But one didn't have to drill down too deeply in the speech to discern what really drove the law's enactment. It wasn't the desire for "rational regulation," but that most common political drug of all, money. The dietary supplement industry had set up shop in Hatch's home state and plied him with pantsfuls of campaign cash; in 2010, for instance, Utah-based Xango LLC, which markets dietary supplements among other products, was Hatch's second-biggest contributor. (Herbalife ranked third.) Hatch's son, Scott, has worked as a lobbyist for the industry.

Thanks to DSHEA, the supplements industry grew from $9 billion in 1994 to more than $50 billion today. In Utah alone, it's worth more than $7 billion.

And the consumers often aren't the only victims.

Tuesday, January 23, 2018

The Grandiosity/Contribution Ratio

From Gizmodo [emphasis added]
Zuck and Priscilla laid out the schematics for this effort on Facebook Live. The plan will be part of the Chan Zuckerberg Initiative and will be called simply “Chan Zuckerberg Science.” The goal, Zuck said, is to “cure, prevent, or manage all diseases in our children’s lifetime.” The project will bring together a bunch of scientists, engineers, doctors, and other experts in an attempt to rid the world of disease.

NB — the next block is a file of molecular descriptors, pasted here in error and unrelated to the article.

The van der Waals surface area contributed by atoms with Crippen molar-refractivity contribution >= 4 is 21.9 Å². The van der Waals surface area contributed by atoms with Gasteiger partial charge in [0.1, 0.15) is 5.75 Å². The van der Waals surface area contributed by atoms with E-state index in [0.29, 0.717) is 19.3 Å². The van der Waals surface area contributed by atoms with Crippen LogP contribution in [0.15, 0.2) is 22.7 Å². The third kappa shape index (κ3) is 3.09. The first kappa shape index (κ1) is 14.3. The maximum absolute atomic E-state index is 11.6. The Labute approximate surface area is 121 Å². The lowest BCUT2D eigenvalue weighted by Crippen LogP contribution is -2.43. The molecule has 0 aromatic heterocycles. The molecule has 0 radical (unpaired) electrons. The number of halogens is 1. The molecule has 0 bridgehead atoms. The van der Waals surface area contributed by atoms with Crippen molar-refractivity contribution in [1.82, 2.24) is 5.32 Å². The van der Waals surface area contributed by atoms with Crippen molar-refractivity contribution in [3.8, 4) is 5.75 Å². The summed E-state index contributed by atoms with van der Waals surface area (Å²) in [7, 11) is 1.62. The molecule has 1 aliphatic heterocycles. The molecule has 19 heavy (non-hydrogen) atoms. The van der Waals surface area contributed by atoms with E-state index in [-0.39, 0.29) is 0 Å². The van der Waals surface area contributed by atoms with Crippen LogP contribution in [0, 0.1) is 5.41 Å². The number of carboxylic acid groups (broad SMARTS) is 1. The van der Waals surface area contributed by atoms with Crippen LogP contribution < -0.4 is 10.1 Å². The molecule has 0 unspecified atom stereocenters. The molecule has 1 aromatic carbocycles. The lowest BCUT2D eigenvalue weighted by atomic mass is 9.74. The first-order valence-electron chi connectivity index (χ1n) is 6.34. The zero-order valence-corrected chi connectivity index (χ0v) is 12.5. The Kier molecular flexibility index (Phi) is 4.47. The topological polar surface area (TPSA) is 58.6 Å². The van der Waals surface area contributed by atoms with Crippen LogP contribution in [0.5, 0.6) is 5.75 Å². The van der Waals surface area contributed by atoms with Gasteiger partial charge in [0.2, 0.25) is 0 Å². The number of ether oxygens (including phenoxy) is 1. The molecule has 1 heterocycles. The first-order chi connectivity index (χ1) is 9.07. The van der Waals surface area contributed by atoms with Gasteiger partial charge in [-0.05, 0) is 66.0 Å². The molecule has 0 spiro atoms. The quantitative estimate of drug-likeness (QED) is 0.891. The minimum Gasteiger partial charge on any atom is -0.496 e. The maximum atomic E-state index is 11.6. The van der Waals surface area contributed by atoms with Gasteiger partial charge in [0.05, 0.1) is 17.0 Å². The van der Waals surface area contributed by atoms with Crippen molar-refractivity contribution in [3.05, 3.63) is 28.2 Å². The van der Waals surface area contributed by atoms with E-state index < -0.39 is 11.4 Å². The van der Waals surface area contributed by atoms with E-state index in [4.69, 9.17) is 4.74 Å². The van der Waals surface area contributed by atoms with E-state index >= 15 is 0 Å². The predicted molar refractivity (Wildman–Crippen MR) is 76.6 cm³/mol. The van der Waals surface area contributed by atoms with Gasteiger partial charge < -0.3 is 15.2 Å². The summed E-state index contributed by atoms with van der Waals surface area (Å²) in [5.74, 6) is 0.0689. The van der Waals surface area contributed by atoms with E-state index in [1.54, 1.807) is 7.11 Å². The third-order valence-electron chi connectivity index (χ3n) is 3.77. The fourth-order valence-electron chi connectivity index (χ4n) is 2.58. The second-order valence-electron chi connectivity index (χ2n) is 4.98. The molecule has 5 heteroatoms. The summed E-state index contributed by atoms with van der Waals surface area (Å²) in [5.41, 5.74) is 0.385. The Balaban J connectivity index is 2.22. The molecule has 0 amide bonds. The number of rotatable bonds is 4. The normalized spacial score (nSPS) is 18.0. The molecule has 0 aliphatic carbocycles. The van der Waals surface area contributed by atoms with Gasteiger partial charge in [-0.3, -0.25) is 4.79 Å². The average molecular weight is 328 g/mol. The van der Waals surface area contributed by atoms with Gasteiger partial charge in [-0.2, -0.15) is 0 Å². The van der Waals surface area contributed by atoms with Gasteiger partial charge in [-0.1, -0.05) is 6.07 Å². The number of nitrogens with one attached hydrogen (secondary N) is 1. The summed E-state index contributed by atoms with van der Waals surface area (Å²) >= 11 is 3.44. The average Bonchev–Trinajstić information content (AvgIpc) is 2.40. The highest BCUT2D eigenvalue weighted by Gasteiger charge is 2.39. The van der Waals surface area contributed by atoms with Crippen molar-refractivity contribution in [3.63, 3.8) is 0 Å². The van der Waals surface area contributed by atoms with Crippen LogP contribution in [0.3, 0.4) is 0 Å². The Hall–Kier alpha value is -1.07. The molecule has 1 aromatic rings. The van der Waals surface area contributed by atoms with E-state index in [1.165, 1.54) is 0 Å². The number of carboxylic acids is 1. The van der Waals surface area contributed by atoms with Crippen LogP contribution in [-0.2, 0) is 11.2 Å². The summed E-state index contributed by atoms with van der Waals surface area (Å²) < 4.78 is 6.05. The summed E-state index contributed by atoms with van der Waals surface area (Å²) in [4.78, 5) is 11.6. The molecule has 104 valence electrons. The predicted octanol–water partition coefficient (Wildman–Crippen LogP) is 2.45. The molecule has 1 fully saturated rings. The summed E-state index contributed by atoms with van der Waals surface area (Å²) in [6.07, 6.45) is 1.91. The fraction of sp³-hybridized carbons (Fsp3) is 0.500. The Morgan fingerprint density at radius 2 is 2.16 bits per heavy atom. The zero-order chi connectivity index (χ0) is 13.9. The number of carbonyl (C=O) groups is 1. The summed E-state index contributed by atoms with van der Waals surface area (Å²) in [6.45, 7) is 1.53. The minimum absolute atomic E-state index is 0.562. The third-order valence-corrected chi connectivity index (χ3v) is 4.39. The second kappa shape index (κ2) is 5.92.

“We want to dramatically improve every life in [our daughter] Max’s generation and make sure we don’t miss a single soul,” Chan said.

Zuck explained that the Chan Zuckerberg Initiative will work in three ways: bring scientists and engineers together; build tools to “empower” people around the world; and promote a “movement” to fund science globally. The shiny new venture will receive $3 billion in funds over the next decade.

“Can we cure prevent or manage all diseases in our children’s lifetime?” Zuck asked at one point. “This is a big goal,” he said soon after, perhaps answering his own question.

Obviously, any time we can get some billionaire to commit hundreds of millions of dollars a year to important basic research, that's a good thing. This money will undoubtedly do a tremendous amount of good and it's difficult to see a major downside.